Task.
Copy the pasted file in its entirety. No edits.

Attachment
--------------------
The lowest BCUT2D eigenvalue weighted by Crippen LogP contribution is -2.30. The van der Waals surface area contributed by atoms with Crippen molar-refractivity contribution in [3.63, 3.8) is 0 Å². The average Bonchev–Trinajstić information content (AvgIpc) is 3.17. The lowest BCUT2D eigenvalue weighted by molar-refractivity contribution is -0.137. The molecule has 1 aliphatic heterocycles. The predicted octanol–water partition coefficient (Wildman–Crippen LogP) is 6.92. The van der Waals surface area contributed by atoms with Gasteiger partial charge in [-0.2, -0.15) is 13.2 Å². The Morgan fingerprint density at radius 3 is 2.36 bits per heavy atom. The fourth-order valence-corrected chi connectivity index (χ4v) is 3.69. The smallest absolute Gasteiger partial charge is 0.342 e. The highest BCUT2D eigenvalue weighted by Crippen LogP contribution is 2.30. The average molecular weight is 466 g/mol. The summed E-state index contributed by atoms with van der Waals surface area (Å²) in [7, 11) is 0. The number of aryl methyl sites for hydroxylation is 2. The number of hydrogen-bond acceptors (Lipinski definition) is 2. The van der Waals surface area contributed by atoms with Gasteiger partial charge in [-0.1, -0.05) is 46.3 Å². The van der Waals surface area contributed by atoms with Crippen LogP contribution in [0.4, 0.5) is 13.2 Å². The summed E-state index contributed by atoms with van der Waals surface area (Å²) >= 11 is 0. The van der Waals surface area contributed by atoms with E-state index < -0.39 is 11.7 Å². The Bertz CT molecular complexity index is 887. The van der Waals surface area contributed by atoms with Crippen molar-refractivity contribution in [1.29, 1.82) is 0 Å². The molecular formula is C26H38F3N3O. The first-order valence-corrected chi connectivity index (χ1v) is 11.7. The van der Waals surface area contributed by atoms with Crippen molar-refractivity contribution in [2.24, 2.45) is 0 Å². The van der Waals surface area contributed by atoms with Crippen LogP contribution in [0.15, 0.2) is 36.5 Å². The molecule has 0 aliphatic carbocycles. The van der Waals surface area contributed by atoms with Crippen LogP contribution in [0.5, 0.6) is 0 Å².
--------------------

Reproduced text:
The lowest BCUT2D eigenvalue weighted by Crippen LogP contribution is -2.30. The van der Waals surface area contributed by atoms with Crippen molar-refractivity contribution in [3.63, 3.8) is 0 Å². The average Bonchev–Trinajstić information content (AvgIpc) is 3.17. The lowest BCUT2D eigenvalue weighted by molar-refractivity contribution is -0.137. The molecule has 1 aliphatic heterocycles. The predicted octanol–water partition coefficient (Wildman–Crippen LogP) is 6.92. The van der Waals surface area contributed by atoms with Gasteiger partial charge in [-0.2, -0.15) is 13.2 Å². The Morgan fingerprint density at radius 3 is 2.36 bits per heavy atom. The fourth-order valence-corrected chi connectivity index (χ4v) is 3.69. The smallest absolute Gasteiger partial charge is 0.342 e. The highest BCUT2D eigenvalue weighted by Crippen LogP contribution is 2.30. The average molecular weight is 466 g/mol. The summed E-state index contributed by atoms with van der Waals surface area (Å²) in [7, 11) is 0. The number of aryl methyl sites for hydroxylation is 2. The number of hydrogen-bond acceptors (Lipinski definition) is 2. The van der Waals surface area contributed by atoms with Gasteiger partial charge in [-0.1, -0.05) is 46.3 Å². The van der Waals surface area contributed by atoms with Crippen LogP contribution in [0.4, 0.5) is 13.2 Å². The summed E-state index contributed by atoms with van der Waals surface area (Å²) >= 11 is 0. The van der Waals surface area contributed by atoms with E-state index < -0.39 is 11.7 Å². The Bertz CT molecular complexity index is 887. The van der Waals surface area contributed by atoms with Crippen molar-refractivity contribution in [1.29, 1.82) is 0 Å². The molecular formula is C26H38F3N3O. The first-order valence-corrected chi connectivity index (χ1v) is 11.7. The van der Waals surface area contributed by atoms with Crippen molar-refractivity contribution in [2.24, 2.45) is 0 Å². The van der Waals surface area contributed by atoms with Crippen LogP contribution in [0.15, 0.2) is 36.5 Å². The molecule has 0 aliphatic carbocycles. The van der Waals surface area contributed by atoms with Crippen LogP contribution in [0.5, 0.6) is 0 Å².